April 17: Nocturne: Tiny Now
She is tiny now, my mother
and jokes in the morning, when
her teeth aren’t in, how she whistles
like a little bird. And i want to reach
back to the nights when
she brought the piglets in
laid them in the woodstove oven
so tiny, but she believed in them
and in that warm cradle, the spark
of life rekindled in them. How
do i cradle her? now
she is so tiny, softly
drawing nearer to
the Western Door.
This poem won’t do it.
This poem is for me
a piglet grown, with
my snout astonished
at discovery, how the power
that built a world for me still
reveals itself, blue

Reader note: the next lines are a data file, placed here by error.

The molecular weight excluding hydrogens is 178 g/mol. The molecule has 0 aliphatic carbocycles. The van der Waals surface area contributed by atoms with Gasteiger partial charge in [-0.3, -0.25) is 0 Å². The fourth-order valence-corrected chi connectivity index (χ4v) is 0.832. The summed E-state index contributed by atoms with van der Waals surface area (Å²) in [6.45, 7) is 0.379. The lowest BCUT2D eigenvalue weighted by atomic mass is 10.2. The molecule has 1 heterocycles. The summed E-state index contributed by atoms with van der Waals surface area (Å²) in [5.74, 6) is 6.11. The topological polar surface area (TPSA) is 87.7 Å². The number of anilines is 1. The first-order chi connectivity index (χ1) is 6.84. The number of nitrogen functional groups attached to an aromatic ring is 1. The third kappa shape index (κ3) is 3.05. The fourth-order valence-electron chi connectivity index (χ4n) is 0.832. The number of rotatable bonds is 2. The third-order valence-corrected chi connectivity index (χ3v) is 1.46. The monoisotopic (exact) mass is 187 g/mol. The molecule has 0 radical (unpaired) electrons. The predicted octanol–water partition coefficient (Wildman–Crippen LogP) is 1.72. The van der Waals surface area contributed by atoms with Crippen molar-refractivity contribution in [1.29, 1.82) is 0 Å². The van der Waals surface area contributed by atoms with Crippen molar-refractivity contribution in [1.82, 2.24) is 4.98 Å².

slight, soft, tiny.
My mother went home to God on May the 5th. I was honoured to be with her then, to recite for her the prayers she loved. One day, it will be time to write about all the sublime, ridiculous, painful and hilarious moments that attended her death and funeral; for now, enough to say that I suppose the same is true in most any community – death brings people together and drives them apart. In crisis, people are revealed in our frailties and in our astonishing strengths.
My mother loved to garden, and went there habitually; it was her place and way for dealing with the burdens of a challenging life. We were poor, and we were rich, depending who was looking at us. We were happy, and we were miserable. We were blessed and cursed, ill and whole; we were a family. We remain a family, though so profoundly changed now that she is gone.
She left all of us with many gifts and lessons, and time will unfold those in various ways. As for me, for now, the best I can do is go to the garden.